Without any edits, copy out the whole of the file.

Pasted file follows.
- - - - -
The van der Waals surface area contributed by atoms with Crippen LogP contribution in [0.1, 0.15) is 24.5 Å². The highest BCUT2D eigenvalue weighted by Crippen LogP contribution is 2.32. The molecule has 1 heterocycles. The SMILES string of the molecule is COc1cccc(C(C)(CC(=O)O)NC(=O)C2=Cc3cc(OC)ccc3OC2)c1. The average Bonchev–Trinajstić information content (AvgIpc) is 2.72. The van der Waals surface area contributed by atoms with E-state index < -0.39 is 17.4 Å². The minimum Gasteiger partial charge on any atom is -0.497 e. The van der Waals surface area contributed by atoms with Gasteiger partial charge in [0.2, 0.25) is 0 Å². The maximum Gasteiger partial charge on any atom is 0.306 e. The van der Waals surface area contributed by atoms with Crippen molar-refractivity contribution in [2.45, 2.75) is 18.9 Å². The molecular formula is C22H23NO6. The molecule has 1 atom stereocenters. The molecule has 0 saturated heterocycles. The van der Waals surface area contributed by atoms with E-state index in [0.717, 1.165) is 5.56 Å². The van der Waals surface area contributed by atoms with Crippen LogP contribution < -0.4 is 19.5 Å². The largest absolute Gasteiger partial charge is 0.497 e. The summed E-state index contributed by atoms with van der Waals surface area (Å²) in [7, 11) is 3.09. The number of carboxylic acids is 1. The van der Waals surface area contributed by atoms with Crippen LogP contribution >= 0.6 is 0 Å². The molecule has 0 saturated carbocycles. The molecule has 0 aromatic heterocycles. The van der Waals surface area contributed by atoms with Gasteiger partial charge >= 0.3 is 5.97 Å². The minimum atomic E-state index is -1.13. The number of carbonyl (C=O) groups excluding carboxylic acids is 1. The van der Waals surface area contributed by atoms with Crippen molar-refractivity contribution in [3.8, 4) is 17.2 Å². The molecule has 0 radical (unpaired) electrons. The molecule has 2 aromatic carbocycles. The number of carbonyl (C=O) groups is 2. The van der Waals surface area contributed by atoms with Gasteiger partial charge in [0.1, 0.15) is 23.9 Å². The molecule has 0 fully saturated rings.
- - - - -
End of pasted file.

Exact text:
The van der Waals surface area contributed by atoms with Crippen LogP contribution in [0.1, 0.15) is 24.5 Å². The highest BCUT2D eigenvalue weighted by Crippen LogP contribution is 2.32. The molecule has 1 heterocycles. The SMILES string of the molecule is COc1cccc(C(C)(CC(=O)O)NC(=O)C2=Cc3cc(OC)ccc3OC2)c1. The average Bonchev–Trinajstić information content (AvgIpc) is 2.72. The van der Waals surface area contributed by atoms with E-state index < -0.39 is 17.4 Å². The minimum Gasteiger partial charge on any atom is -0.497 e. The van der Waals surface area contributed by atoms with Gasteiger partial charge in [0.2, 0.25) is 0 Å². The maximum Gasteiger partial charge on any atom is 0.306 e. The van der Waals surface area contributed by atoms with Crippen molar-refractivity contribution in [2.45, 2.75) is 18.9 Å². The molecular formula is C22H23NO6. The molecule has 1 atom stereocenters. The molecule has 0 saturated heterocycles. The van der Waals surface area contributed by atoms with E-state index in [0.717, 1.165) is 5.56 Å². The van der Waals surface area contributed by atoms with Crippen LogP contribution < -0.4 is 19.5 Å². The largest absolute Gasteiger partial charge is 0.497 e. The summed E-state index contributed by atoms with van der Waals surface area (Å²) in [7, 11) is 3.09. The number of carboxylic acids is 1. The van der Waals surface area contributed by atoms with Crippen LogP contribution >= 0.6 is 0 Å². The molecule has 0 saturated carbocycles. The molecule has 0 aromatic heterocycles. The van der Waals surface area contributed by atoms with Gasteiger partial charge >= 0.3 is 5.97 Å². The minimum atomic E-state index is -1.13. The number of carbonyl (C=O) groups excluding carboxylic acids is 1. The van der Waals surface area contributed by atoms with Crippen molar-refractivity contribution in [3.8, 4) is 17.2 Å². The molecule has 0 radical (unpaired) electrons. The molecule has 2 aromatic carbocycles. The number of carbonyl (C=O) groups is 2. The van der Waals surface area contributed by atoms with Gasteiger partial charge in [0.1, 0.15) is 23.9 Å². The molecule has 0 fully saturated rings.